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The Apostles of Jesus

1. While Jesus was traveling with his disciples to Jerusalem through Samaria, a Samaritan village declined to receive him because he was heading to Jerusalem. The apostles James and John asked Jesus, “Lord, do you want us to call down fire from heaven to consume them?” Jesus turned and rebuked them, and they journeyed to another village (Lk 9:54-55).

2. The disciples of Jesus carried swords with them. They said to Jesus, “Lord, look, there are two swords here.” But he replied, “It is enough!” (Lk 22:38).

3. When the soldiers came with Judas to arrest Jesus, his disciples realized what was about to happen and asked, “Lord, shall we strike with a sword?” (Lk 22:49).

4. During the arrest of Jesus, “one of those who accompanied Jesus put his hand to his sword, drew it, and struck the high priest’s servant, cutting off his ear” (Mt 26:51; Lk 22:50). 

The Admirers of Jesus

The Jewish authorities knew that the followers of Jesus would defend him.

1. The crowd wanted to make Jesus their king after they witnessed the multiplication of barley loaves and fish (Jn 6:14-15). If he had accepted their offer, they would have safeguarded him.

2. The multitude of pilgrims who welcomed Jesus with palm branches to the Temple cried out, “Hosanna! Blessed is he who comes in the name of the Lord, [even] the king of Israel” (John 12:13). If he had taken up the kingship, they would have fought in his defense.

3. When Jesus cleansed the Temple, “the chief priests and the scribes came to hear of it and were seeking a way to put him to death, yet they feared him because the whole crowd was astonished at his teaching” (Mk 11:18).

4. “Every day he was teaching in the temple area. The chief priests, the scribes, and the leaders of the people were seeking to put him to death, but they could find no way to accomplish their purpose because all the people were hanging on his words” (Lk 19:47-48).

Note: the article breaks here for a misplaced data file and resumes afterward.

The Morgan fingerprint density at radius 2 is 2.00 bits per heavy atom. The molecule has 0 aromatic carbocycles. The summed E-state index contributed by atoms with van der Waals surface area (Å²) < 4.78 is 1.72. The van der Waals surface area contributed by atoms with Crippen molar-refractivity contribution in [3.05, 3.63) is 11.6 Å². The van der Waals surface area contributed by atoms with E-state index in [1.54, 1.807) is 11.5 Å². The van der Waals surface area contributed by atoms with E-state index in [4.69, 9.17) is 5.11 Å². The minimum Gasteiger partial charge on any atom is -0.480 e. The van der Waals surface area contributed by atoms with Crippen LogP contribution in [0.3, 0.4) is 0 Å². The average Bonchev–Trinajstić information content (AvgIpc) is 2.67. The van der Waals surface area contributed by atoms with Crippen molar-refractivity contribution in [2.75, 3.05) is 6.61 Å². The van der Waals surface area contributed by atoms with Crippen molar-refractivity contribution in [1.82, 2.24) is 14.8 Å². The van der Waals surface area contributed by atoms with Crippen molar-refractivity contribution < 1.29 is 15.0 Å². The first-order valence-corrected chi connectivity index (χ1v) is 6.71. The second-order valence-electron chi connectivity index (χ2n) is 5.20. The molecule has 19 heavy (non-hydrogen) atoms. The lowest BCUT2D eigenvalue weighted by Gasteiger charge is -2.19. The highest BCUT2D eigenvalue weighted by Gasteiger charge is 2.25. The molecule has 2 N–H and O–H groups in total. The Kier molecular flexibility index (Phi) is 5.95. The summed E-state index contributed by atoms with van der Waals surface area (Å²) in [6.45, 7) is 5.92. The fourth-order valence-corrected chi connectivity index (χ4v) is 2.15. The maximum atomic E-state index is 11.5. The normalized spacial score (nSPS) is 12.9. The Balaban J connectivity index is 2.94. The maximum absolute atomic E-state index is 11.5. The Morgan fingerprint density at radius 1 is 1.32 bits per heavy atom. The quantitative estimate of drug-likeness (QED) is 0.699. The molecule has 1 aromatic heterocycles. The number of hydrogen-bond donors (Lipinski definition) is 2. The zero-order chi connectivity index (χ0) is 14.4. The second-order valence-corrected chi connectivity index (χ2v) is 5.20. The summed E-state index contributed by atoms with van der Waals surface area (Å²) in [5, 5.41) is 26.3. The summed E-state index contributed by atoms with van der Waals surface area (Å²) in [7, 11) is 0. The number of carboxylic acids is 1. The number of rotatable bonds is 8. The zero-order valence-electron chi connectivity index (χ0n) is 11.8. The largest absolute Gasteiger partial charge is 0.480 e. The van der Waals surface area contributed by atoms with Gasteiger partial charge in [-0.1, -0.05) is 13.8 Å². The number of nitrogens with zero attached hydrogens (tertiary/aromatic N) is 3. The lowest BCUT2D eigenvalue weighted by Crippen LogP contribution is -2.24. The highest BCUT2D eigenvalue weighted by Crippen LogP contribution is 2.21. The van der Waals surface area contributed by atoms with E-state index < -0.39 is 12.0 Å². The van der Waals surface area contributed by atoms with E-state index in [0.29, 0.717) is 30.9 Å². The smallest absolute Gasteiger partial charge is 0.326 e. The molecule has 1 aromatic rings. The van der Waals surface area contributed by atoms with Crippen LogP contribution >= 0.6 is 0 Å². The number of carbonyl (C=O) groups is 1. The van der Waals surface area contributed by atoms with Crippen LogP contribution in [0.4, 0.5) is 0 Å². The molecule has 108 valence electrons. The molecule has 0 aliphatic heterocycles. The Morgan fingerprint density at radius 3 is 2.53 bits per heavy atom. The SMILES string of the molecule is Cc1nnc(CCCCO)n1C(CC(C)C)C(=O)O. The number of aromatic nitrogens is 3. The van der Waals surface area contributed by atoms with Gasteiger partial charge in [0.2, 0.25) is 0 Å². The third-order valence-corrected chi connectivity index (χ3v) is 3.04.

5. When Jesus taught the parable of the Tenants, the chief priests and the Pharisees realized he was alluding to them. “And although they were attempting to arrest him, they feared the crowds, for they regarded him as a prophet” (Mt 21:46; Mk 12:12; Lk 20:19).

Twelve Legions of Angels

After Peter struck the high priest’s servant and cut off his ear, Jesus said to him, “Put your sword back into its sheath, for all who take the sword will perish by the sword. Do you think that I cannot call upon my Father, and he will not provide me at this moment with more than twelve legions of angels?” (Mt 26:52-53).

A Roman legion was generally made up of about 6,000 soldiers. Therefore, twelve legions would amount to roughly 72,000 angels. Jesus was highlighting that He had access to immense divine power. He could call upon a substantial heavenly host if it were necessary. Yet, Jesus chose the path of sacrifice, highlighting his commitment to fulfilling his mission through love and obedience to God’s will rather than through force.


As Christians, these accounts offer powerful lessons. The apostles and admirers of Jesus were ready to defend him, even at great personal risk. However, Jesus consistently chose peace, forgiveness, and sacrifice over violence and retribution.

Our faith should be marked by love, patience, and humility. When faced with opposition and challenges, we must trust in God’s plan, show mercy, and live out the teachings of Christ through our actions. True strength lies not in physical might but in the power of love and the assurance of God’s presence with us. Let us be faithful guards of Jesus’ message, embodying his love and grace in our lives.

May we remember that our battles are spiritual, and our weapons are the Word of God, prayer, and faith. Let us stand firm, not in violence or anger, but in the transformative power of God’s love, spreading his message of peace and salvation to a world in need.



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